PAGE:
You probably have never heard of the Office of Sustainability.
Situated in a nondescript office building on the former highly industrial Sample Street — tucked away in a corner of the city’s Public Works division — the Office of Sustainability looks to assist in South Bend’s rebirth as a place where people can live, work and play without damaging the surrounding environment.
The goal is for the city to be forward-thinking in its approach to the environment, economy and urban planning, promoting growth in a way that maximizes the city’s assets while addressing long-standing issues.
The Office, which as we reported yesterday is seeking public input, just came into existence this year, although its goals and responsibilities were part of the city’s former Municipal Energy Office.
Created in 2010 as part of the American Recovery and Reinvestment Act, the Energy Office worked on the recommendations of the Green Ribbon Commission — a commission of citizens appointed by former South Bend Mayor Steve Luecke. The Green Ribbon Commission was tasked with finding ways to reduce the city’s carbon footprint and identify energy efficiency solutions.
The Office of Sustainability is putting those ideas into practice. Energy efficiency, renewable energy and transportation (Smart Streets) are among just a few of the projects that the Office is currently working on or has worked on in the past as the Energy Office.
These investments will not only increase the quality of life in South Bend, they are saving taxpayers millions of dollars.
“From energy efficiency projects started by the Energy Office, there have been more than 30 energy projects in the community, resulting in about $17 million in executed and anticipated energy savings through 2021,” says Sustainability Coordinator Krista Bailey.
The Office of Sustainability is likely the only part of city government that not only completely pays for itself; it helps the city to achieve significant cost savings in other departments.
A big part of the cost savings is coming from the increased use of energy efficiency standards but renewable energy sources are also playing a part.
“We are evaluating several opportunities for renewable energy,” says Therse Dorau, the Director of the Office of Sustainability.
She points to a possible new hydro-electric facility at the city’s already-existing dam in downtown.
The larger turbine will replace a smaller pilot project, which has powered a number of city-owned buildings and lighting along the East Race since 2012. That project saved the city $40,000 per year and was financed with federal grant dollars.
“It actually uses the existing flow [of the river],” Dorau notes.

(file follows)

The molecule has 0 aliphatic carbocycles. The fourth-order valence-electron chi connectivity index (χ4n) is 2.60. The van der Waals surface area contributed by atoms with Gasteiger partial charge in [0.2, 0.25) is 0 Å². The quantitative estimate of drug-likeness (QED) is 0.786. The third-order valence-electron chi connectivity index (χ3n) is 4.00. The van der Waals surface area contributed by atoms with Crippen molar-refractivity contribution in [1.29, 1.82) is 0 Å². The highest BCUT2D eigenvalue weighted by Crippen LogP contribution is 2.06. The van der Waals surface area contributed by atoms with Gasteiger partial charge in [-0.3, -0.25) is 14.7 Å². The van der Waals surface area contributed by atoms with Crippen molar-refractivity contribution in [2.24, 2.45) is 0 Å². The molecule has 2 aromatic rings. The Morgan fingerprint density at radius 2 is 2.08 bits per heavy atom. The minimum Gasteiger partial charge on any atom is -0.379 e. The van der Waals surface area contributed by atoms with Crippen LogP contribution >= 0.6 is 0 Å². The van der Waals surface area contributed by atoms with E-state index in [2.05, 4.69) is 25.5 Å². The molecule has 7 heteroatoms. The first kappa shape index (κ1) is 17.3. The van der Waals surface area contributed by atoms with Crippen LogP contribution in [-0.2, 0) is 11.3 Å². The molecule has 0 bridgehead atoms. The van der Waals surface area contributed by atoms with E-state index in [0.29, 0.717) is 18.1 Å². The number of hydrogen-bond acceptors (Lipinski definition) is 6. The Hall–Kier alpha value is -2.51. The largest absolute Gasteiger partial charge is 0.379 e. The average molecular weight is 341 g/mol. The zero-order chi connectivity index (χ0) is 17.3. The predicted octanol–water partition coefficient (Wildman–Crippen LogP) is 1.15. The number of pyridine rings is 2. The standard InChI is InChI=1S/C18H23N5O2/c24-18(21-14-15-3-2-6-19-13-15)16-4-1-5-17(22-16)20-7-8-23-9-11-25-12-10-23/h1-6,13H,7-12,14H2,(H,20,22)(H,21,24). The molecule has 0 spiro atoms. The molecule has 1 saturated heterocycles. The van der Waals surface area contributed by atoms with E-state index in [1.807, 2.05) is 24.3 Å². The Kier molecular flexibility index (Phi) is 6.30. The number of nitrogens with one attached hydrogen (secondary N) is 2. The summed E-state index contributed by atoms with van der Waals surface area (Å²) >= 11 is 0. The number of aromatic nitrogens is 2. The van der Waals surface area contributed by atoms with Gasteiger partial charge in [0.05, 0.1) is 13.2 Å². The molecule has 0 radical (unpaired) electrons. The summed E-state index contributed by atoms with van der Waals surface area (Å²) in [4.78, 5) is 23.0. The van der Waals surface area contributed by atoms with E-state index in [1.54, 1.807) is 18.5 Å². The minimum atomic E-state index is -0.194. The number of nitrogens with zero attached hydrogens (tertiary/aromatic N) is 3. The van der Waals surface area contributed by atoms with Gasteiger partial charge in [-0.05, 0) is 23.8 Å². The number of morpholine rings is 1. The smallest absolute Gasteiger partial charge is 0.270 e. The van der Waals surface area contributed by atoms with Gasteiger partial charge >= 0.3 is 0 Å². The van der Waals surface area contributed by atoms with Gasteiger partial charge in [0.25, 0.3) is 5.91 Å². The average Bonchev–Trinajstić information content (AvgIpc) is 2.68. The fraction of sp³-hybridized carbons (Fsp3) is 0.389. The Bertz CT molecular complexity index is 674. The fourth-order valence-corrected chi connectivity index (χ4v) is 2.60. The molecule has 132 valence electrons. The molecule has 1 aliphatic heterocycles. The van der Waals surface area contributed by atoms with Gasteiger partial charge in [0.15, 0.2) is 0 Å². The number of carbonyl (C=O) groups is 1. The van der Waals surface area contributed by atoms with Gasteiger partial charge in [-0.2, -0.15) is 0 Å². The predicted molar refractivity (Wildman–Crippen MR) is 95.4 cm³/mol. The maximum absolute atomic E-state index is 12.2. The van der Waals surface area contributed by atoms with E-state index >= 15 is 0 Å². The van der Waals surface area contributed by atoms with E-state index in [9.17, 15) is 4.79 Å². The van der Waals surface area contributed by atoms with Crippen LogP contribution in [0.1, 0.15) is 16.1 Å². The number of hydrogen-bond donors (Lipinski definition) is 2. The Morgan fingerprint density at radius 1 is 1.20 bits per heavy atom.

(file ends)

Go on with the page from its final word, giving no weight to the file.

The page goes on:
South Bend International Airport is also looking to install geothermal energy to help power the heating and cooling system.
There are, however, several roadblocks to expanding renewable energy usage in the region. Dorau points to the need to work with local utility companies, which requires a good deal of coordination between several actors. Another challenge is the fact that Indiana has relatively cheap electricity rates compared to other regions in the US.
The economics of renewable energy will change in the coming years as both solar and wind power continues to see their cost per watt rapidly decline. Renewables overtook fossil fuels in terms of capital investment in 2009.
Wind has proven particularly popular. Wind energy is now the largest single source of new electricity generation capacity in the US. Wind power had $25 billion worth of investment in 2012, representing 43 percent of all new electric power generation.
Solar is taking off as well. One of the reasons for the rapidly declining cost of solar is improved technology, which is capable of harnessing more energy with the same number of solar cells. It is estimated that solar power could be as cheap as the national average from all sources in roughly five years and half the price of coal by 2030.
Solar is making inroads on the local level. Indiana Michigan Power recently announced that South Bend would be home to a new solar power plant. And despite unfavorable state-level policies towards renewable energy compared to states like California, Indiana has still managed to rank 11th in the nation in terms of solar power capacity added in 2013.
South Bend is even home to one of the largest solar power providers in the country. Inovateus Solar is located on the outskirts of town near the Michigan border.
Inovateus has partnered with GE to build a 100-kilowatt-hour solar carport.
“It can generate enough energy to offset the power needed to charge up to 13 electric vehicles per day as well as all the lighting in the parking lot,” the company says on their website.
Renewable energy is not the only focus of the Office of Sustainability.
The office is working with various city departments on a number of different projects: the city’s “Smart Streets” initiative, that will increase the use of bike lanes, slow traffic and encourage pedestrian use; community gardens and improving the city’s parks; facilitating recycling for local organizations interested in the service; and using plants and trees to reduce storm water overflows, which could save the city on its EPA-mandated improvements.
You can find out more about the Office of Sustainability at http://southbendin.gov/sustainability.
Residents are also encouraged to complete a survey on their site to identify problem areas in the city, opportunities, and ideas for making South Bend a better place for everyone in the community.